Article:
4. Wrist Pain Exercises
Wrist pain exercises are in fact exercises of the wrist flexors, wrist extensors or wrist rotation muscles.
There are some great articulation exercises and some end range mobility type exercises to help with range of motion.
As with many things on youtube – depending on YOU, some of these exercises may in fact make you WORSE.
For example – if you’ve got tenosynovitis – the exercises in the video above would more than likely make you a lot worse.
Hence – it pays to get a proper diagnosis, by a practitioner such as an Osteopath, Physio or Chiro.
5. Wrist Pain Relief
Because wrist pain could be from bone, joint, arthritis, nerve, tendons and many other things, some manual therapy treatments may not change pain.
If we think that treatment will help you – we’ll offer it!
Medication for wrist pain relief
As we’ve said on many pages on this site, medication simply masks the true causes of the problem.
It can really help your pain levels, there’s no doubt about that. But please understand that it may not fix the “reason” you’ve got that wrist pain!
Osteopathy for wrist pain relief
Osteopathic treatment for wrist pain will only be effective if we’ve got a great history, and have performed a good physical assessment.
We’ve got to know what we’re dealing with to effectively help you with wrist pain.
Exercises for wrist pain relief
Exercises are almost always required to help wrist pain, but can in some instances make you worse as we highlighted above.
Osteopaths know the reasons why and when your wrist pain can be made worse, so we take steps to help you a lot BEFORE you start exercises.
6. Wrist Pain Prevention
Obviously we’d love to be able to prevent wrist pain in all people!!
To prevent the most common reasons for wrist pain requires just a bit of common sense really!
If you’re continually forcing the wrist into extension, you might have issues later on down the track.
If you’re using your hands in a gripping motion a lot – you might have issues in your wrist after a while.
If you’ve broken your shoulder or your elbow you might have issues with your wrist at some point from altered mechanics – in the way you move.
Of course, if you’ve broken your wrist at some point, you might have issues in future with your wrist. There are no absolutes!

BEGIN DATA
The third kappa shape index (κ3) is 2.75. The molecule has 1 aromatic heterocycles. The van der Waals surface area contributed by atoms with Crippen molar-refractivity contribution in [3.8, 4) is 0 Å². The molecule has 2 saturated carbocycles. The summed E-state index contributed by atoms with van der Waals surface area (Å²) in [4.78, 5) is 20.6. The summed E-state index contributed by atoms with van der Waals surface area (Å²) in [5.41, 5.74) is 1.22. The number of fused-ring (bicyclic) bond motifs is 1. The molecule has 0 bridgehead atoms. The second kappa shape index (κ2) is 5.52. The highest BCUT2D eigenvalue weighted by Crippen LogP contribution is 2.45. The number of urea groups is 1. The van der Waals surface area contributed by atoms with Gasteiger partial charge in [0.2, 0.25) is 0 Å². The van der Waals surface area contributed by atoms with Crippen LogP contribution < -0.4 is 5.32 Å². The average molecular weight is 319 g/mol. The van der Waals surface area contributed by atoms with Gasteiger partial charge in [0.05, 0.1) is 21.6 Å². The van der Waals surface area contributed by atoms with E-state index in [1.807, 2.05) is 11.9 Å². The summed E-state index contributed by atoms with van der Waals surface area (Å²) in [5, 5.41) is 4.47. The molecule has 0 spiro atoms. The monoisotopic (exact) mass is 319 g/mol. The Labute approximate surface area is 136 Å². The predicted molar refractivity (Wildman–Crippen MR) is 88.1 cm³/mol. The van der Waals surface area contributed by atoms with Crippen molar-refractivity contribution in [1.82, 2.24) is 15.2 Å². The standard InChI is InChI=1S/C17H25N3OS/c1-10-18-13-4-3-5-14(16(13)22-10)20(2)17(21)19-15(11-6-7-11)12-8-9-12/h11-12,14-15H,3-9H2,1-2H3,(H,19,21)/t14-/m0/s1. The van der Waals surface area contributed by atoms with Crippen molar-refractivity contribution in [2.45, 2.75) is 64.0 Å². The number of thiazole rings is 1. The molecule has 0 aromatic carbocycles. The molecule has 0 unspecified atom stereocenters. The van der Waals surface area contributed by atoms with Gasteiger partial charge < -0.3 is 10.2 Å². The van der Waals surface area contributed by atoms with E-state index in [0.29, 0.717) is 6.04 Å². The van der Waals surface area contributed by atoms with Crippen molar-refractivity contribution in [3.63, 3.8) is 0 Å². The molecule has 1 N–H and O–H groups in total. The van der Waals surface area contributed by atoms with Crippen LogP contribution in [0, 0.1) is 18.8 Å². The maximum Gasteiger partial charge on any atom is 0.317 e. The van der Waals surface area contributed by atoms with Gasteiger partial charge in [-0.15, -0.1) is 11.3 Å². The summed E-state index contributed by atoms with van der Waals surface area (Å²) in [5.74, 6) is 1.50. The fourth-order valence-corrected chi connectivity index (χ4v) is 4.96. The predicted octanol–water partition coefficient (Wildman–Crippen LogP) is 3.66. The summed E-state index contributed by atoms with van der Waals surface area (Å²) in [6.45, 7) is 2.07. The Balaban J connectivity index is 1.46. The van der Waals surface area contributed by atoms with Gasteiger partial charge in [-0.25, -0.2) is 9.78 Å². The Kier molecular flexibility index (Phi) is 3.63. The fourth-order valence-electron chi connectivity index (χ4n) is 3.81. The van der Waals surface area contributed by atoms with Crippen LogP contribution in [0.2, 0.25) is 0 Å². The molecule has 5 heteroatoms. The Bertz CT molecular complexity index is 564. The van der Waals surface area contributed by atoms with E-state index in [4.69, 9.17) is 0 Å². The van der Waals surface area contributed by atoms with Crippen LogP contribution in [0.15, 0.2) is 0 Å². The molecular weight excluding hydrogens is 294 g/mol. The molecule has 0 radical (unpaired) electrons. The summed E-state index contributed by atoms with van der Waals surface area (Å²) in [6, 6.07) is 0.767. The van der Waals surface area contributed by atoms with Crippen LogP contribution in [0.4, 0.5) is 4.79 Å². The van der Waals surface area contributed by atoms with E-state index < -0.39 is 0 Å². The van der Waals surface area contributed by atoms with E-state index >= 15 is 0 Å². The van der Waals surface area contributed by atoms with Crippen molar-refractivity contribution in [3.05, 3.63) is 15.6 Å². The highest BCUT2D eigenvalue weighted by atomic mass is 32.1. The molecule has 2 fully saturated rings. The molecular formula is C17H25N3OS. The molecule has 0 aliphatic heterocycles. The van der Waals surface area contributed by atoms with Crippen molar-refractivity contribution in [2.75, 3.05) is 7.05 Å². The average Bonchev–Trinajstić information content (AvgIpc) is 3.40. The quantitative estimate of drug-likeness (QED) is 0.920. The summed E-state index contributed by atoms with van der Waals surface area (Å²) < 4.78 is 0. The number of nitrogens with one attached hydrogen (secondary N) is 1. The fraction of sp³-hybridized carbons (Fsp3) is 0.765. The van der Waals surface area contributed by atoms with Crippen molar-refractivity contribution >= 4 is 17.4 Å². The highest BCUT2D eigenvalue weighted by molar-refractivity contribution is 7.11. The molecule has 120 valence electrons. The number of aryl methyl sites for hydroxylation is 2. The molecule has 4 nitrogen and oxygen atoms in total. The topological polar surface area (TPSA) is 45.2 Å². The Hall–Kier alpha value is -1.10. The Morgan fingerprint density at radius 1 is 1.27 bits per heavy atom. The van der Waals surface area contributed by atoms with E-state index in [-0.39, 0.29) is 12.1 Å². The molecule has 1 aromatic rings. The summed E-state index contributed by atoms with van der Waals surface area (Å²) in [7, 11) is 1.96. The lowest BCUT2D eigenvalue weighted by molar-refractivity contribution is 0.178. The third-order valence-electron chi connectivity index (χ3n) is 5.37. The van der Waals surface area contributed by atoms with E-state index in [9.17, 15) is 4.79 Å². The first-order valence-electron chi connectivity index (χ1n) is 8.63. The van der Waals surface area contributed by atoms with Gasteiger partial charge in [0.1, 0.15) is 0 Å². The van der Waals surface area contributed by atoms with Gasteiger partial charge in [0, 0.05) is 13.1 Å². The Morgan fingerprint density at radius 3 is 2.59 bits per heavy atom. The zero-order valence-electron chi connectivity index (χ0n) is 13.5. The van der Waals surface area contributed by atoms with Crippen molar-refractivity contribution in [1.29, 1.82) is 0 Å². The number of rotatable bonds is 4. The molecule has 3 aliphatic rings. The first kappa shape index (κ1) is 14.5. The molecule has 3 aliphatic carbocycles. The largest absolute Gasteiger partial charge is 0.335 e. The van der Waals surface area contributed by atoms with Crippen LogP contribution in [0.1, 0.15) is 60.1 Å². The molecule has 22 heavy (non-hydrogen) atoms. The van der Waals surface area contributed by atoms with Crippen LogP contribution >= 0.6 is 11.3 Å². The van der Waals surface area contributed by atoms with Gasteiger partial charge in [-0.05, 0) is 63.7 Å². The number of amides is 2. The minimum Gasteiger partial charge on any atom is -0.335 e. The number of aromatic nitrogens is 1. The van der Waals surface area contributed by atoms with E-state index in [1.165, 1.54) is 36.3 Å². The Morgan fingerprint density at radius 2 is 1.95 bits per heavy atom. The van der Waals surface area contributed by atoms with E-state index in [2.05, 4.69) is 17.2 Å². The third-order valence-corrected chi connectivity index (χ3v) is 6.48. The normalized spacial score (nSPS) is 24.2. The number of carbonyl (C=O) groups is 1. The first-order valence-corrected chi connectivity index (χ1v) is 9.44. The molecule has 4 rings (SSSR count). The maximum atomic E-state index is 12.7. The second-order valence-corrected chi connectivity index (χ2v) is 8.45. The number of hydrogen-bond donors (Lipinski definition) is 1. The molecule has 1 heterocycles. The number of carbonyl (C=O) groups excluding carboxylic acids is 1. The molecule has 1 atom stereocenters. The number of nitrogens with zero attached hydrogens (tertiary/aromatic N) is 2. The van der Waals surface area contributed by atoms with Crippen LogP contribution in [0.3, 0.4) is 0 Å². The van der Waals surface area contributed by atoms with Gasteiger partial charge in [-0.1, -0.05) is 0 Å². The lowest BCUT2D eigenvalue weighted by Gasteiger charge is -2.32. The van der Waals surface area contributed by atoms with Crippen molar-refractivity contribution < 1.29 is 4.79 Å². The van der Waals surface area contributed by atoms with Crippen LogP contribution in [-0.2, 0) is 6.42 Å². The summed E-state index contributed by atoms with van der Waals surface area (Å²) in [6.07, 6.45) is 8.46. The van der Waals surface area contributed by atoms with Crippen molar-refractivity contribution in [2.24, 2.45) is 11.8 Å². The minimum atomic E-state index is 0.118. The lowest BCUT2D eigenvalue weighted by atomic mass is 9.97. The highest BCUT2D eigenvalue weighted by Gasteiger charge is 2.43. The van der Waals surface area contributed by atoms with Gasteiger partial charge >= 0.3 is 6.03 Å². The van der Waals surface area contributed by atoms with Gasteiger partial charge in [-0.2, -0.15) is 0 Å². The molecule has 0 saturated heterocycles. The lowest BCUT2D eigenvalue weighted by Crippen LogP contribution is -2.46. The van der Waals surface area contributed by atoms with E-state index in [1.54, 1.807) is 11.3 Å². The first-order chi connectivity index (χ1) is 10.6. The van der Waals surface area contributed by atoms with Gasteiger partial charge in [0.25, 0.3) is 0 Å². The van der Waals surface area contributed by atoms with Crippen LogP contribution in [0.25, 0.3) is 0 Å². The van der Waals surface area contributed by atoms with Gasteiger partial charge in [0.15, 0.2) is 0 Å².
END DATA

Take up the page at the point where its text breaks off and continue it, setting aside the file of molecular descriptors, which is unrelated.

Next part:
The only real true way to (probably) prevent most wrist pain is to over time, allow yourself or train yourself in body weight exercises such as yoga, to help you cope with the load and take weight through the wrist.
Yoga can be amazing for wrist health.
But it’s a practice! If your wrists are full of arthritis, you’re going to require modifications to movements to even approach the end range of joint movement.
But even in severe cases – you can work towards “more” movement.
7. Osteopathic Treatment of Wrist Pain
Manual therapy with an Osteopath can involve many different “treatments” but – there’s one thing for sure… Osteopaths never EVER just look at your wrist.
Osteopathic treatment of wrist pain will be dependent on what you present with, and why – as there are so many variables in wrist pain!
Typical Osteopathic treatment can/may involve a combination of:
- Soft tissue massage
- Joint mobilisation
- Dry needling
- Mobility exercises
- Ergonomic advice
The whole point of seeing an Osteopath for wrist pain is to a) diagnose the problem, and b) do something about it.
Remember – an Osteopath will not ONLY prescribe exercises, and will not ONLY do manual therapy.
We take a global view as to WHY the wrist problem is there, and provide you with a realistic solution.
What if you simply need a better keyboard and mouse set up?
What if you actually just need to free up your shoulder after the massive injury you did to it a few years ago that’s force it to be less mobile?
Seeing an Osteopath will shorten this process significantly.